With Rosh Hashanah and Yom Kippur in the rearview mirror and Sukkot just ahead (starting Wednesday evening) we're paying a lot of attention to traditional foods that make holidays special. But there's one iconic Jewish delicacy that doesn't seem to be associated with any particular religious rite -- the knish.
Baked or fried, this savory filled pastry started out as humble peasant food, writes Gil Marks in his authoritative Encyclopedia of Jewish Food. He traces it back to a medieval Slavic fried patty called knusz. Eastern European Jews transformed it and eventually brought it with them to Manhattan's Lower East Side, where it still is going strong in delis and, famously, at Yonah Schimmel Knish Bakery.
A fun food fact noted by Marks is that a rule in comedy "is that K is a funny-sounding letter, and thus the knish, along with kasha, kishke, knaidel and kreplach, found its way into various vaudeville routines" -- and onto our plates.
In her Jewish Holiday Cookbook, Joan Nathan observes that in its earliest incarnations, in addition to being stuffed with potatoes, the knish might also contain cheese or cabbage. Served with soup, that was the entire meal: "In this country, their form has become daintier: they are now standard Jewish finger hors d'oeuvres," common at bar and bat mitzvahs and weddings.
We've heard it said New York is the only place to get a decent knish. Not true. In fact, Angelenos can hold their own in any knish quest. Turn the page for six of our favorites.6. Schwartz Bakery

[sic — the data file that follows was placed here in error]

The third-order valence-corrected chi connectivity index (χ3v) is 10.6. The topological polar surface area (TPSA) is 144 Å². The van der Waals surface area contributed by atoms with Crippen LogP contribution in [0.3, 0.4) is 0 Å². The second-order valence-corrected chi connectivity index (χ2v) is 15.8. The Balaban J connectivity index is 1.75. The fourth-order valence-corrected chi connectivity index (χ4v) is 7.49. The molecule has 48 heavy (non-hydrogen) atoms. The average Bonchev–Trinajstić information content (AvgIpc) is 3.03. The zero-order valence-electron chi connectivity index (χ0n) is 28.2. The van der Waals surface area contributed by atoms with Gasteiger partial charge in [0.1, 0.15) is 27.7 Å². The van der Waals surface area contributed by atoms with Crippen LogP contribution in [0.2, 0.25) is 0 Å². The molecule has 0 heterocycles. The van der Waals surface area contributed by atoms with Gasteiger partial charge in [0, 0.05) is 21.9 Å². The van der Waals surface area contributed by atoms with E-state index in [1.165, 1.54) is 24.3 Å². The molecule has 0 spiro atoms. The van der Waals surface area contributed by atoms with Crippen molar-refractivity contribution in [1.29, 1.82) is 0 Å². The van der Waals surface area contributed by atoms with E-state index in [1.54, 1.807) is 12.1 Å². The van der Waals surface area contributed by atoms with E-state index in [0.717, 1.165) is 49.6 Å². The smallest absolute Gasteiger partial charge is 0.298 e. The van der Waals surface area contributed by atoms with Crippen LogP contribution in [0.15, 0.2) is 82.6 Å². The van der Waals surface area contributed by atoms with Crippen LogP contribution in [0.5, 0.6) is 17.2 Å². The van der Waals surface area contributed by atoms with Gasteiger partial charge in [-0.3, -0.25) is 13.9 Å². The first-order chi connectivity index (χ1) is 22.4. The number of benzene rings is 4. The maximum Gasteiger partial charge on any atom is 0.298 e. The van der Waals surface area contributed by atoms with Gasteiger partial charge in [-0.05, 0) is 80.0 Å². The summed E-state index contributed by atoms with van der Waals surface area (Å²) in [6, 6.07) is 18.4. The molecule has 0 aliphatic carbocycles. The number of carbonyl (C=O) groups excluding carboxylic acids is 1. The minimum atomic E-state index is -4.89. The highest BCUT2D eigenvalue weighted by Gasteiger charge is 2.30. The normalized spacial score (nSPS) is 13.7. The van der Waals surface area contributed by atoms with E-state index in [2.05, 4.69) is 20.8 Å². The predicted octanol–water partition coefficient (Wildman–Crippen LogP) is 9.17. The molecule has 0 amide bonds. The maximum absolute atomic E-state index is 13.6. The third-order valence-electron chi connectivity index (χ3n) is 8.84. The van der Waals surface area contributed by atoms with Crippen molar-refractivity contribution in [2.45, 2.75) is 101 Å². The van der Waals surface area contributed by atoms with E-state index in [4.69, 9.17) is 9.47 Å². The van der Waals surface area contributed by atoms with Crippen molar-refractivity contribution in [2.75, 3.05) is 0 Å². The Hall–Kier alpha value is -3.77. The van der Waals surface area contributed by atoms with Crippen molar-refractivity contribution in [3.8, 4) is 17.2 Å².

At Schwartz Bakery, the oldest Glatt Kosher bakery in Los Angeles, established in 1954, you can find a tasty, no frills parve potato knish (meaning it contains no dairy or meat ingredients.) Manager Mark Hecht says the recipe originally came from Hungary: "When you think of a bakery you think Danishes, you think bread, you think cookies, and that's where the Hungarians excel. They're amazing bread bakers. A knish -- while it's not a Danish, because it's a different dough -- it falls into that category, that morning kind of item."
Hecht recommends serving the knishes warmed up. The bakery sells large knishes for $2.50. Mini potato knishes are sold by the dozen for $10.95, but these must be special ordered. 8622 W. Pico Boulevard, Los Angeles; (310) 854-0592, as well as 5 other locations.5. Factor's Famous Deli
With a cup of soup or a side of salad, these big bad boys are a meal in themselves. The $4.95 kasha and spinach/potato are vegetarian and there's also a meat knish, all over-stuffed and baked inside of a puff pastry dough. Co-owner Suzee Markowitz told us the recipe goes back more than three decades, when chef Lily Friedman was in the kitchen. Markowitz recommends eating the knishes with the deli classic Beaver Sweet Hot Mustard. The catering department also sells mini knishes by the dozen. Props to our waitress for a good deli joke: When we said we wanted to share an order of kasha knishes, she quipped, "Mi kasha es su kasha." 9420 W. Pico Blvd., Los Angeles; (310) 278-9175.4. Ventura Kosher Meats
Found in the deli case of this bustling Tarzana butcher shop and grocery store are three varieties of knishes for $2.50 -- potato, kasha and spinach-potato, which is one of our favorite noshes. The filling is not mashed, but consists of diced potato nestled in a bed of spinach. The dough is a flaky puff pastry, the same covering that is used in the equally tasty bourekas.
"Some people buy one for lunchtime, alongside some deli, and some people take them home, so they'll buy six," said company president Moshe, who was too modest to promote himself by giving his last name, wanting the store's food to be the focus. In discussing the history of knishes, Moshe pointed out that for poverty-stricken immigrant Jews from Eastern Europe, the filled pastry was "something to uplift the soul." 18357 Ventura Blvd., Tarzana; (818) 881-3777.